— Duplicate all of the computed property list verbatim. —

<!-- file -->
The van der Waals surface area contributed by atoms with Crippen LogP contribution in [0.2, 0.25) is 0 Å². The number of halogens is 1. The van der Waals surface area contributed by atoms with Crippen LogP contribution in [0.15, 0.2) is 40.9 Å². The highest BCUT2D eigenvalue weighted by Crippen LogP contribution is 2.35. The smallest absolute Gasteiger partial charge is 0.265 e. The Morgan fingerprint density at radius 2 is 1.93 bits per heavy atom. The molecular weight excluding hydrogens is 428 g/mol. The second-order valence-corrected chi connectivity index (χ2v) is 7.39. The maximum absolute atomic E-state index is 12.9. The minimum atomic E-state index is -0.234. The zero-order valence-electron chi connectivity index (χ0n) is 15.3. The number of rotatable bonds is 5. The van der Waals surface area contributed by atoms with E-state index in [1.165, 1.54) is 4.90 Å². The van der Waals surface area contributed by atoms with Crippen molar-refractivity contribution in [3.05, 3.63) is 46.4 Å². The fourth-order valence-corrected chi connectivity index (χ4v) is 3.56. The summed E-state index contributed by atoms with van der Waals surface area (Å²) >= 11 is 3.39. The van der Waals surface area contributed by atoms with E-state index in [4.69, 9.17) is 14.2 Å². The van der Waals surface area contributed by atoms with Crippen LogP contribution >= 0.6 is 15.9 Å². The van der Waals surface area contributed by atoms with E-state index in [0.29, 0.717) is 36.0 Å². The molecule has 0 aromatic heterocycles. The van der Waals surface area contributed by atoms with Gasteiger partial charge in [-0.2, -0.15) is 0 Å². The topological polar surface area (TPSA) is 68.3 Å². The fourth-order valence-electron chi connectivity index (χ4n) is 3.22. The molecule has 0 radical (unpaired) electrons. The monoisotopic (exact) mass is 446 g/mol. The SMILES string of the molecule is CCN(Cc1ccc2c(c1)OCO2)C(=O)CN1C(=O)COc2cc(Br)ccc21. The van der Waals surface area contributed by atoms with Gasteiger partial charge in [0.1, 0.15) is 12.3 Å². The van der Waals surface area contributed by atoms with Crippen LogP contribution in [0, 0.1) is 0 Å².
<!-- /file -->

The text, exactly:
The van der Waals surface area contributed by atoms with Crippen LogP contribution in [0.2, 0.25) is 0 Å². The number of halogens is 1. The van der Waals surface area contributed by atoms with Crippen LogP contribution in [0.15, 0.2) is 40.9 Å². The highest BCUT2D eigenvalue weighted by Crippen LogP contribution is 2.35. The smallest absolute Gasteiger partial charge is 0.265 e. The Morgan fingerprint density at radius 2 is 1.93 bits per heavy atom. The molecular weight excluding hydrogens is 428 g/mol. The second-order valence-corrected chi connectivity index (χ2v) is 7.39. The maximum absolute atomic E-state index is 12.9. The minimum atomic E-state index is -0.234. The zero-order valence-electron chi connectivity index (χ0n) is 15.3. The number of rotatable bonds is 5. The van der Waals surface area contributed by atoms with E-state index in [1.165, 1.54) is 4.90 Å². The van der Waals surface area contributed by atoms with Crippen molar-refractivity contribution in [3.05, 3.63) is 46.4 Å². The fourth-order valence-corrected chi connectivity index (χ4v) is 3.56. The summed E-state index contributed by atoms with van der Waals surface area (Å²) >= 11 is 3.39. The van der Waals surface area contributed by atoms with E-state index in [4.69, 9.17) is 14.2 Å². The van der Waals surface area contributed by atoms with Crippen LogP contribution >= 0.6 is 15.9 Å². The van der Waals surface area contributed by atoms with E-state index in [0.29, 0.717) is 36.0 Å². The molecule has 0 aromatic heterocycles. The van der Waals surface area contributed by atoms with Gasteiger partial charge in [-0.2, -0.15) is 0 Å². The topological polar surface area (TPSA) is 68.3 Å². The fourth-order valence-electron chi connectivity index (χ4n) is 3.22. The molecule has 0 radical (unpaired) electrons. The monoisotopic (exact) mass is 446 g/mol. The SMILES string of the molecule is CCN(Cc1ccc2c(c1)OCO2)C(=O)CN1C(=O)COc2cc(Br)ccc21. The van der Waals surface area contributed by atoms with Gasteiger partial charge in [0.1, 0.15) is 12.3 Å². The van der Waals surface area contributed by atoms with Crippen LogP contribution in [0, 0.1) is 0 Å².